Canadian Gay Postal Workers Secure Union Protections Summary

  • Last updated on November 11, 2022

The Canadian Union of Postal Workers ratified a contract with Canada Post and the Canadian Treasury that includes a nondiscrimination clause protecting gay and lesbian employees, the first time federal employees, in any country, received such protection. The contract served as a catalyst for subsequent progressive measures regarding the civil rights of GLBT individuals in Canada.

Summary of Event

On June 2, 1980, the Canadian Union of Postal Workers (CUPW) ratified a contract with Canada Post and the Canadian Treasury Board that provided coverage under the union’s antidiscrimination code for gay and lesbian postal workers, marking the first time any federal government department provided these protections for lesbian and gay employees. [kw]Canadian Gay Postal Workers Secure Union Protections (June 2, 1980) [kw]Gay Postal Workers Secure Union Protections, Canadian (June 2, 1980) [kw]Postal Workers Secure Union Protections, Canadian Gay (June 2, 1980) [kw]Union Protections, Canadian Gay Postal Workers Secure (June 2, 1980) Canada;employment rights Employment rights;Canada Civil rights;Canada Postal workers, Canada [c]Civil rights;June 2, 1980: Canadian Gay Postal Workers Secure Union Protections[1390] [c]Government and politics;June 2, 1980: Canadian Gay Postal Workers Secure Union Protections[1390]

The seeds for federal reform in Canada were sown in 1967 by then-Justice Premiere Pierre Trudeau. Shortly before Christmas of that year, he proposed amendments to the criminal code of Canada, relaxing laws against homosexuality. Trudeau stated “there’s no place for the state in the bedrooms of the nation. What’s done in private between adults doesn’t concern the Criminal Code.”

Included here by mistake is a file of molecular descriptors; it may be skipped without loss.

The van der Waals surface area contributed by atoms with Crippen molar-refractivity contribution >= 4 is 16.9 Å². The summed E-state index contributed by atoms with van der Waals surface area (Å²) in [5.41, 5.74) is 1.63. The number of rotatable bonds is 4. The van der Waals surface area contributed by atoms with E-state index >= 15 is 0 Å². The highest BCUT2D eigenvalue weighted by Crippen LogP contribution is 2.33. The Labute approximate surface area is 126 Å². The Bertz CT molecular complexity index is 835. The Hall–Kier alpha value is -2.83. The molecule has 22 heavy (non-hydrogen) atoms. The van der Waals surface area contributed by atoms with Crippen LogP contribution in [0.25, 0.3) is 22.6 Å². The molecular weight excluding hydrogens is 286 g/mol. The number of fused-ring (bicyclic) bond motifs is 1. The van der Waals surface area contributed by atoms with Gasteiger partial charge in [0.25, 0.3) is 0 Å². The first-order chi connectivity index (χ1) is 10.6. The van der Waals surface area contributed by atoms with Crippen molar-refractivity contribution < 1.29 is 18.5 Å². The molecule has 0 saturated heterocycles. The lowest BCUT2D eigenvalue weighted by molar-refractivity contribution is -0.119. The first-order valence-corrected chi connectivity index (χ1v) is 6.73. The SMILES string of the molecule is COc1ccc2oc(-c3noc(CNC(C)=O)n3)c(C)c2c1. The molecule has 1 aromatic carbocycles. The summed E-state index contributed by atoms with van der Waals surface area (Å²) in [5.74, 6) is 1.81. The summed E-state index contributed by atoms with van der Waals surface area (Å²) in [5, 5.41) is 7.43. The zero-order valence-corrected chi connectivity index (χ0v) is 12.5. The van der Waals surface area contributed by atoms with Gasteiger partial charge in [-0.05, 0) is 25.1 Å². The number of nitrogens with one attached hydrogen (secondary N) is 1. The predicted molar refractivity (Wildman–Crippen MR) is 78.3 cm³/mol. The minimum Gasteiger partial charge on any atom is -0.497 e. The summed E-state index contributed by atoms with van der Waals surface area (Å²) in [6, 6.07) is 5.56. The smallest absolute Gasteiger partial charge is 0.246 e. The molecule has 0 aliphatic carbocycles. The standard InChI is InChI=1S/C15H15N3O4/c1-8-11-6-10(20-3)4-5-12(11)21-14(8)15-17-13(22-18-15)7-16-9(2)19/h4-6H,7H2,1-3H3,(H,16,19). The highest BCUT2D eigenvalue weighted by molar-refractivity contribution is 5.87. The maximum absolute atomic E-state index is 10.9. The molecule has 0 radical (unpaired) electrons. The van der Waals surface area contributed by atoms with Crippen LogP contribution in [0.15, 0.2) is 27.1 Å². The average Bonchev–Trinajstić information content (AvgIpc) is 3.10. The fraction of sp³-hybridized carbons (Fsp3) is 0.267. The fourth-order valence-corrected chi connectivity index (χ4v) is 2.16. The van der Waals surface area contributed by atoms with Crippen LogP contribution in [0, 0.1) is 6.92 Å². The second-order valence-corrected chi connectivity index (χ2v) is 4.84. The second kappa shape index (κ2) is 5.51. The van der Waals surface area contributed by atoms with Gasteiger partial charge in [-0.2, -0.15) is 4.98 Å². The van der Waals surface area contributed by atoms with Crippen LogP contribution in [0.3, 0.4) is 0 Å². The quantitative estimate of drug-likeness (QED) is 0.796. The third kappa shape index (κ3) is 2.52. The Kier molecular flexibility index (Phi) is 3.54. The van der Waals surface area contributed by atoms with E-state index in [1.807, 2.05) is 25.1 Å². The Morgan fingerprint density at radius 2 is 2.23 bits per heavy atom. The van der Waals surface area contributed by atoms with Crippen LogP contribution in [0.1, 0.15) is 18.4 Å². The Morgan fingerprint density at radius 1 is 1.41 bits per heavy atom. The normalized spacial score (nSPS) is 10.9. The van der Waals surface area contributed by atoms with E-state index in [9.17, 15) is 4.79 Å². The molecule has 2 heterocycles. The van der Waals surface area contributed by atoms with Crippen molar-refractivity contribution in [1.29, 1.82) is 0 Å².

Shortly after Trudeau’s 1969 election as prime minister, amendments to the criminal code were passed, decriminalizing homosexuality nationwide. The Parti Québécois that was elected in 1976 approved inclusion of sexual orientation under the Quebec Charter of Human Rights and Freedoms, Charter of Human Rights and Freedoms, Quebec, Canada making Quebec the first Canadian province to pass a civil rights law for gays and lesbians. A broader national attempt was proposed by the Canadian Human Rights Commission in 1979. Their proposal stated sexual orientation should be added to the Canadian Human Rights Act. One year later, Canadian member of parliament (MP) Pat Carney gave first reading in the House of Commons to Bill C-242, an Act to Prohibit Discrimination on Grounds of Sexual Orientation. The legislation, however, did not pass. The issue of sexual orientation also became the focus of collective labor agreements in both the public and private sectors across the nation.